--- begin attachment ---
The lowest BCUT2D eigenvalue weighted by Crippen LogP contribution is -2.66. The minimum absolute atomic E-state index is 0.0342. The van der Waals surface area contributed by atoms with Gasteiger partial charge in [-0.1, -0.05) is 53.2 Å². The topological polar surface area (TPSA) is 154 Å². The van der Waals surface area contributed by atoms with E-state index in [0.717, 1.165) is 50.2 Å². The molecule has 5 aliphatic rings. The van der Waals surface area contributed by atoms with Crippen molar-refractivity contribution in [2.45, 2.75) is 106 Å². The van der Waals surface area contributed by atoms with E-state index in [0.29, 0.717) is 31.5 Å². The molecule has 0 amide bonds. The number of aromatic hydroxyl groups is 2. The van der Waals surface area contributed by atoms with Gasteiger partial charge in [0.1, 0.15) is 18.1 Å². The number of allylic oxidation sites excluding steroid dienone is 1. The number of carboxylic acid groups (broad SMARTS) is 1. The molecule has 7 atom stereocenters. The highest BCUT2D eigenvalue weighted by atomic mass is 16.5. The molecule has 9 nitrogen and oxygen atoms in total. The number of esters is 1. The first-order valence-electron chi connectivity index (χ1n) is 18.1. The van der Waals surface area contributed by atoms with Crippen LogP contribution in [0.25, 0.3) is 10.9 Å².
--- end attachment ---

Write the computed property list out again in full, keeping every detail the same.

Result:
The lowest BCUT2D eigenvalue weighted by Crippen LogP contribution is -2.66. The minimum absolute atomic E-state index is 0.0342. The van der Waals surface area contributed by atoms with Gasteiger partial charge in [-0.1, -0.05) is 53.2 Å². The topological polar surface area (TPSA) is 154 Å². The van der Waals surface area contributed by atoms with E-state index in [0.717, 1.165) is 50.2 Å². The molecule has 5 aliphatic rings. The van der Waals surface area contributed by atoms with Crippen molar-refractivity contribution in [2.45, 2.75) is 106 Å². The van der Waals surface area contributed by atoms with E-state index in [0.29, 0.717) is 31.5 Å². The molecule has 0 amide bonds. The number of aromatic hydroxyl groups is 2. The van der Waals surface area contributed by atoms with Gasteiger partial charge in [0.1, 0.15) is 18.1 Å². The number of allylic oxidation sites excluding steroid dienone is 1. The number of carboxylic acid groups (broad SMARTS) is 1. The molecule has 7 atom stereocenters. The highest BCUT2D eigenvalue weighted by atomic mass is 16.5. The molecule has 9 nitrogen and oxygen atoms in total. The number of esters is 1. The first-order valence-electron chi connectivity index (χ1n) is 18.1. The van der Waals surface area contributed by atoms with Crippen LogP contribution in [0.25, 0.3) is 10.9 Å².